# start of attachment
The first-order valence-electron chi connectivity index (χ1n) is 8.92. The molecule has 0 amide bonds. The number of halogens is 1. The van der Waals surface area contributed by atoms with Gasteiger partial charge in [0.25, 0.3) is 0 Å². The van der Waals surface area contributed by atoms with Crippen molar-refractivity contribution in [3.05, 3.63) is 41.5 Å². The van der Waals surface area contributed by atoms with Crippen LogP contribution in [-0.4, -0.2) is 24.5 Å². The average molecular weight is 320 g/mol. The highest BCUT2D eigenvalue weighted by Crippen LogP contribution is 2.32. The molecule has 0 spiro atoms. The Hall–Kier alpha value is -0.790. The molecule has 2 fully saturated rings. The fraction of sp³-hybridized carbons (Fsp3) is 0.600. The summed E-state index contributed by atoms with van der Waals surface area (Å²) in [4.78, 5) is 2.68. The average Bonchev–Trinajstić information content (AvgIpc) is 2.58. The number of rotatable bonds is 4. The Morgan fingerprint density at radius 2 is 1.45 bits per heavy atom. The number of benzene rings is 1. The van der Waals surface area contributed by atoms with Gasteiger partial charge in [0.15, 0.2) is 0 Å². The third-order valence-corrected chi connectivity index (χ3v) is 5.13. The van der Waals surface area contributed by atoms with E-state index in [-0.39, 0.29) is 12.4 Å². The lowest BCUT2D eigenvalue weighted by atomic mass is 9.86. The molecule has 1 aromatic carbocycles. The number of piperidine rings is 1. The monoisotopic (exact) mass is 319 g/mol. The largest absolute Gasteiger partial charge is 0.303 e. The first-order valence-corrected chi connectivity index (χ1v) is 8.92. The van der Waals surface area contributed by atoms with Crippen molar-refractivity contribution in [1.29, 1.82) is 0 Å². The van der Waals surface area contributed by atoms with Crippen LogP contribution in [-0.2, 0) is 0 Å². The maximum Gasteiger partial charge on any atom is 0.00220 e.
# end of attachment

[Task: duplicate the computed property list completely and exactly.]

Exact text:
The first-order valence-electron chi connectivity index (χ1n) is 8.92. The molecule has 0 amide bonds. The number of halogens is 1. The van der Waals surface area contributed by atoms with Gasteiger partial charge in [0.25, 0.3) is 0 Å². The van der Waals surface area contributed by atoms with Crippen molar-refractivity contribution in [3.05, 3.63) is 41.5 Å². The van der Waals surface area contributed by atoms with Crippen LogP contribution in [-0.4, -0.2) is 24.5 Å². The average molecular weight is 320 g/mol. The highest BCUT2D eigenvalue weighted by Crippen LogP contribution is 2.32. The molecule has 0 spiro atoms. The Hall–Kier alpha value is -0.790. The molecule has 2 fully saturated rings. The fraction of sp³-hybridized carbons (Fsp3) is 0.600. The summed E-state index contributed by atoms with van der Waals surface area (Å²) in [4.78, 5) is 2.68. The average Bonchev–Trinajstić information content (AvgIpc) is 2.58. The number of rotatable bonds is 4. The Morgan fingerprint density at radius 2 is 1.45 bits per heavy atom. The number of benzene rings is 1. The van der Waals surface area contributed by atoms with Gasteiger partial charge in [0.15, 0.2) is 0 Å². The third-order valence-corrected chi connectivity index (χ3v) is 5.13. The van der Waals surface area contributed by atoms with E-state index in [-0.39, 0.29) is 12.4 Å². The lowest BCUT2D eigenvalue weighted by atomic mass is 9.86. The molecule has 1 aromatic carbocycles. The number of piperidine rings is 1. The monoisotopic (exact) mass is 319 g/mol. The largest absolute Gasteiger partial charge is 0.303 e. The first-order valence-corrected chi connectivity index (χ1v) is 8.92. The van der Waals surface area contributed by atoms with Crippen molar-refractivity contribution in [1.29, 1.82) is 0 Å². The van der Waals surface area contributed by atoms with Crippen LogP contribution in [-0.2, 0) is 0 Å². The maximum Gasteiger partial charge on any atom is 0.00220 e.